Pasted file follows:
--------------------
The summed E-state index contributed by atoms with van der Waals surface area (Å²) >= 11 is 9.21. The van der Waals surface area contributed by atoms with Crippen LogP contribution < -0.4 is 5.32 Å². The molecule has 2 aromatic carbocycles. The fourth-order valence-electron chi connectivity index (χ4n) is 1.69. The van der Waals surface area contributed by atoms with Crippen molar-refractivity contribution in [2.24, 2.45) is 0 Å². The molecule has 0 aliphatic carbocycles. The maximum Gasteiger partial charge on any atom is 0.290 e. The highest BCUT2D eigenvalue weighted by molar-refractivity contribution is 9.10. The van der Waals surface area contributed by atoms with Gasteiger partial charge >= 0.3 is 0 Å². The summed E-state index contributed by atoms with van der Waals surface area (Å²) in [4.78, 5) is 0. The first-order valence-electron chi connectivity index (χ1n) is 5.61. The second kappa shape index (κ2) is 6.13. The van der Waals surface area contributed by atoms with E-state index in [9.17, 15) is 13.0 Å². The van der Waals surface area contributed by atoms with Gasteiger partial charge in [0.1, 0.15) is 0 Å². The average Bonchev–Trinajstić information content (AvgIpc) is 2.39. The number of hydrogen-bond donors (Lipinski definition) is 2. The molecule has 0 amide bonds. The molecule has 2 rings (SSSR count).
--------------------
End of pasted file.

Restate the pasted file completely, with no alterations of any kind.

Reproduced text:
The summed E-state index contributed by atoms with van der Waals surface area (Å²) >= 11 is 9.21. The van der Waals surface area contributed by atoms with Crippen LogP contribution < -0.4 is 5.32 Å². The molecule has 2 aromatic carbocycles. The fourth-order valence-electron chi connectivity index (χ4n) is 1.69. The van der Waals surface area contributed by atoms with Crippen molar-refractivity contribution in [2.24, 2.45) is 0 Å². The molecule has 0 aliphatic carbocycles. The maximum Gasteiger partial charge on any atom is 0.290 e. The highest BCUT2D eigenvalue weighted by molar-refractivity contribution is 9.10. The van der Waals surface area contributed by atoms with Gasteiger partial charge >= 0.3 is 0 Å². The summed E-state index contributed by atoms with van der Waals surface area (Å²) in [4.78, 5) is 0. The first-order valence-electron chi connectivity index (χ1n) is 5.61. The second kappa shape index (κ2) is 6.13. The van der Waals surface area contributed by atoms with E-state index in [9.17, 15) is 13.0 Å². The van der Waals surface area contributed by atoms with Gasteiger partial charge in [0.1, 0.15) is 0 Å². The average Bonchev–Trinajstić information content (AvgIpc) is 2.39. The number of hydrogen-bond donors (Lipinski definition) is 2. The molecule has 0 amide bonds. The molecule has 2 rings (SSSR count).